ABC11 Together: Boy battling seizures approved for service dog

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A two-year old boy battling epilepsy and a viral brain disease has been approved for a potentially lifesaving service dog

A two-year old boy battling epilepsy and a viral brain disease needs a potentially lifesaving service dog.

We first told you about Tucker Forster earlier this month. His family was trying to raise money for a service dog, and now, thanks to ABC11 viewers, they have the means to get one.

Jennifer Forster, Tucker's mom, says a service dog could potentially save Tucker's life by monitoring him while he sleeps, alerting her if he has a seizure, so they can get him the medicine he needs on time.

The community came together in the weeks since our first story, rallying around the two-year-old. Folks have donated to his crowdfunding page and attended a motorcycle ride fundraiser, collecting tens of thousands of dollars in the process.

Tucker's father, Robert Forster, says he can't believe the family was able to reach their goal so quickly.

"We thought it would take probably years before we got that amount. The price of the service dog was a bit sticker shocking, like 'whoa, $17,000 that's a lot of money,'" Robert said. "It's a huge blessing. It's amazing what the community did - they pulled together and helped us reach our goal."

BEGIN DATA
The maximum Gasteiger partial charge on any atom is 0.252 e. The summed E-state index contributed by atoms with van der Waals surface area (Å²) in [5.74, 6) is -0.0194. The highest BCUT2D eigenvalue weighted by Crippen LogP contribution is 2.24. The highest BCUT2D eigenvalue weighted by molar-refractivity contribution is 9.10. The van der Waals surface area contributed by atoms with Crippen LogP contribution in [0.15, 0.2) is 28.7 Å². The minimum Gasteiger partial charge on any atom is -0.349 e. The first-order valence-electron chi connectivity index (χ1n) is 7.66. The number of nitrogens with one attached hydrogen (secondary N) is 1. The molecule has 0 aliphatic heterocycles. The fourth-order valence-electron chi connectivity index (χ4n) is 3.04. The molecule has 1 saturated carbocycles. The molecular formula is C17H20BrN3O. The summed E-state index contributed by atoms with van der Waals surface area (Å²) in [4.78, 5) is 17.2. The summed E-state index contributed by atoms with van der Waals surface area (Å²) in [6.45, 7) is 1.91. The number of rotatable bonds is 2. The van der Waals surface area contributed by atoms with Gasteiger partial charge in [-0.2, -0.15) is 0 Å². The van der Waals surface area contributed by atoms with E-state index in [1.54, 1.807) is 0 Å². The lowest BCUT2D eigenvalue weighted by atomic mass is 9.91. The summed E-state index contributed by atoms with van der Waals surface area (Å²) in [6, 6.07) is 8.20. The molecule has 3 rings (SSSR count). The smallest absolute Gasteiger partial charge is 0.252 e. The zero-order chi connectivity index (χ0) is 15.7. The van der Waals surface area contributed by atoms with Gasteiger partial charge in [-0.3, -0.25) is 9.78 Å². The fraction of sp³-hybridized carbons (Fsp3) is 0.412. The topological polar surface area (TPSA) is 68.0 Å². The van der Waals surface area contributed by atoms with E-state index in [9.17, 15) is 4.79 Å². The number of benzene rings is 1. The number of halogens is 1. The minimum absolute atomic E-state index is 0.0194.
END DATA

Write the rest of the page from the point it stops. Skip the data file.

He says people all over the country have seen the story and responded.

"It's amazing, my family from Florida is talking to me about their friends that are following Tucker, and I have friends across the country in other military bases, like 'oh I'm still following Tucker,' 'I'm still pulling for Tucker, let us know if you need anything,'" Robert said.

The Forsters say that getting a service dog is no easy process, and they had to be approved first.

"You can't walk up to these people and say 'here's my money, give me a dog,'" Robert explained. "These dogs are trained from birth to be service dogs."

Tucker was just approved for a service dog by an organization in Wilmington. However, before the training can start, the service dog has to pick Tucker in processes called a "bump."

"It's all on how the dog and the handler interact," Robert said. "There's no connection there, then they're not going to force it," Robert said.

That means more road trips for the Forster family - all of it made possible because of your donations.

"It's amazing, we can't wait to get a bump and to begin working with a dog. It's so overwhelming for everything to happen so quickly, it's kind of shocking," Robert said.

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